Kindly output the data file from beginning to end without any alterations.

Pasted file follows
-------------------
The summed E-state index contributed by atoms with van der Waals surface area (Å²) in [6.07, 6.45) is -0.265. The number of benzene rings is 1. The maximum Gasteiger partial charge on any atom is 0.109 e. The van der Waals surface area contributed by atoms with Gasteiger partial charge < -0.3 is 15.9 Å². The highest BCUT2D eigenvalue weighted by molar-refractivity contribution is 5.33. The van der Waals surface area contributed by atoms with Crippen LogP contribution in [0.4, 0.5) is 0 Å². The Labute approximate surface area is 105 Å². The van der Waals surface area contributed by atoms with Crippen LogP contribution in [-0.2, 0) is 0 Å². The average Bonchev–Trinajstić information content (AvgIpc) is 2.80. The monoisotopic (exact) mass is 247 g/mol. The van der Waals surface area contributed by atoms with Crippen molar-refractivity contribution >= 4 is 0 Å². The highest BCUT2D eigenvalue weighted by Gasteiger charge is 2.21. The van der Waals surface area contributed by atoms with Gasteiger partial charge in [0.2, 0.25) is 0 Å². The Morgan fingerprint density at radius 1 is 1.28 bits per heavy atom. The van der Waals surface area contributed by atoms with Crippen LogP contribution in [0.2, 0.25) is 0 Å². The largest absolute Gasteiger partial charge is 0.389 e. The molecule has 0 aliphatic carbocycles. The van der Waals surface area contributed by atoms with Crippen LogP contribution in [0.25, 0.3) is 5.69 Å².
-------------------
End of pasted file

The summed E-state index contributed by atoms with van der Waals surface area (Å²) in [6.07, 6.45) is -0.265. The number of benzene rings is 1. The maximum Gasteiger partial charge on any atom is 0.109 e. The van der Waals surface area contributed by atoms with Gasteiger partial charge < -0.3 is 15.9 Å². The highest BCUT2D eigenvalue weighted by molar-refractivity contribution is 5.33. The van der Waals surface area contributed by atoms with Crippen LogP contribution in [0.4, 0.5) is 0 Å². The Labute approximate surface area is 105 Å². The van der Waals surface area contributed by atoms with Crippen LogP contribution in [-0.2, 0) is 0 Å². The average Bonchev–Trinajstić information content (AvgIpc) is 2.80. The monoisotopic (exact) mass is 247 g/mol. The van der Waals surface area contributed by atoms with Crippen molar-refractivity contribution >= 4 is 0 Å². The highest BCUT2D eigenvalue weighted by Gasteiger charge is 2.21. The van der Waals surface area contributed by atoms with Gasteiger partial charge in [0.2, 0.25) is 0 Å². The Morgan fingerprint density at radius 1 is 1.28 bits per heavy atom. The van der Waals surface area contributed by atoms with Crippen LogP contribution in [0.2, 0.25) is 0 Å². The largest absolute Gasteiger partial charge is 0.389 e. The molecule has 0 aliphatic carbocycles. The van der Waals surface area contributed by atoms with Crippen LogP contribution in [0.25, 0.3) is 5.69 Å².